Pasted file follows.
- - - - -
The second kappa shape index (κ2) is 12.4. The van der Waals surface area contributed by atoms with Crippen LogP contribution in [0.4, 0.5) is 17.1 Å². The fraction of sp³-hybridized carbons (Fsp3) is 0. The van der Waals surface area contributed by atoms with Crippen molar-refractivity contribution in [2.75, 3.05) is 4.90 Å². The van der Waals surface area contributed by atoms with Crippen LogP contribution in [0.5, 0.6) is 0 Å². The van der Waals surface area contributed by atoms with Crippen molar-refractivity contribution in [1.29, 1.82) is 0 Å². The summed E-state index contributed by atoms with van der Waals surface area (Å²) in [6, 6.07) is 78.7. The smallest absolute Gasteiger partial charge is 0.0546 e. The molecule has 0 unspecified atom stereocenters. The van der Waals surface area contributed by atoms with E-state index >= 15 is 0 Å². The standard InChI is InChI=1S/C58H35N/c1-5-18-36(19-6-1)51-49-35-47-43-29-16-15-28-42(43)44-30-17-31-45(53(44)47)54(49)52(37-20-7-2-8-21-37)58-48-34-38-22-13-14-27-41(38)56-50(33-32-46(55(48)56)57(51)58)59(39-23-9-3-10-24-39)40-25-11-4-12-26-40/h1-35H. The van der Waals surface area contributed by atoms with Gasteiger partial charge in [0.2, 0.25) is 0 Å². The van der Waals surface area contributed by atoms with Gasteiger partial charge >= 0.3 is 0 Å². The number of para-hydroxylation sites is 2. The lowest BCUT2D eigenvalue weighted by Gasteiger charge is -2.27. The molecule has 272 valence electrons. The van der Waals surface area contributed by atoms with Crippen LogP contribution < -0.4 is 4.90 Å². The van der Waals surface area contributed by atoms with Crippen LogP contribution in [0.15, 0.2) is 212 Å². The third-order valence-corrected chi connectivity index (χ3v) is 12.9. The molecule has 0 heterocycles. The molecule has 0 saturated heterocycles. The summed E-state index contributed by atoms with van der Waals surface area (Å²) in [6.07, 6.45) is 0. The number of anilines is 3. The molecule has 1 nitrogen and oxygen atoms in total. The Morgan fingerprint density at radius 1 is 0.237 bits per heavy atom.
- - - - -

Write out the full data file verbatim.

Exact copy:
The second kappa shape index (κ2) is 12.4. The van der Waals surface area contributed by atoms with Crippen LogP contribution in [0.4, 0.5) is 17.1 Å². The fraction of sp³-hybridized carbons (Fsp3) is 0. The van der Waals surface area contributed by atoms with Crippen molar-refractivity contribution in [2.75, 3.05) is 4.90 Å². The van der Waals surface area contributed by atoms with Crippen LogP contribution in [0.5, 0.6) is 0 Å². The van der Waals surface area contributed by atoms with Crippen molar-refractivity contribution in [1.29, 1.82) is 0 Å². The summed E-state index contributed by atoms with van der Waals surface area (Å²) in [6, 6.07) is 78.7. The smallest absolute Gasteiger partial charge is 0.0546 e. The molecule has 0 unspecified atom stereocenters. The van der Waals surface area contributed by atoms with E-state index >= 15 is 0 Å². The standard InChI is InChI=1S/C58H35N/c1-5-18-36(19-6-1)51-49-35-47-43-29-16-15-28-42(43)44-30-17-31-45(53(44)47)54(49)52(37-20-7-2-8-21-37)58-48-34-38-22-13-14-27-41(38)56-50(33-32-46(55(48)56)57(51)58)59(39-23-9-3-10-24-39)40-25-11-4-12-26-40/h1-35H. The van der Waals surface area contributed by atoms with Gasteiger partial charge in [0.2, 0.25) is 0 Å². The van der Waals surface area contributed by atoms with Gasteiger partial charge >= 0.3 is 0 Å². The number of para-hydroxylation sites is 2. The lowest BCUT2D eigenvalue weighted by Gasteiger charge is -2.27. The molecule has 272 valence electrons. The van der Waals surface area contributed by atoms with Crippen LogP contribution < -0.4 is 4.90 Å². The van der Waals surface area contributed by atoms with Crippen LogP contribution in [0.15, 0.2) is 212 Å². The third-order valence-corrected chi connectivity index (χ3v) is 12.9. The molecule has 0 heterocycles. The molecule has 0 saturated heterocycles. The summed E-state index contributed by atoms with van der Waals surface area (Å²) in [6.07, 6.45) is 0. The number of anilines is 3. The molecule has 1 nitrogen and oxygen atoms in total. The Morgan fingerprint density at radius 1 is 0.237 bits per heavy atom.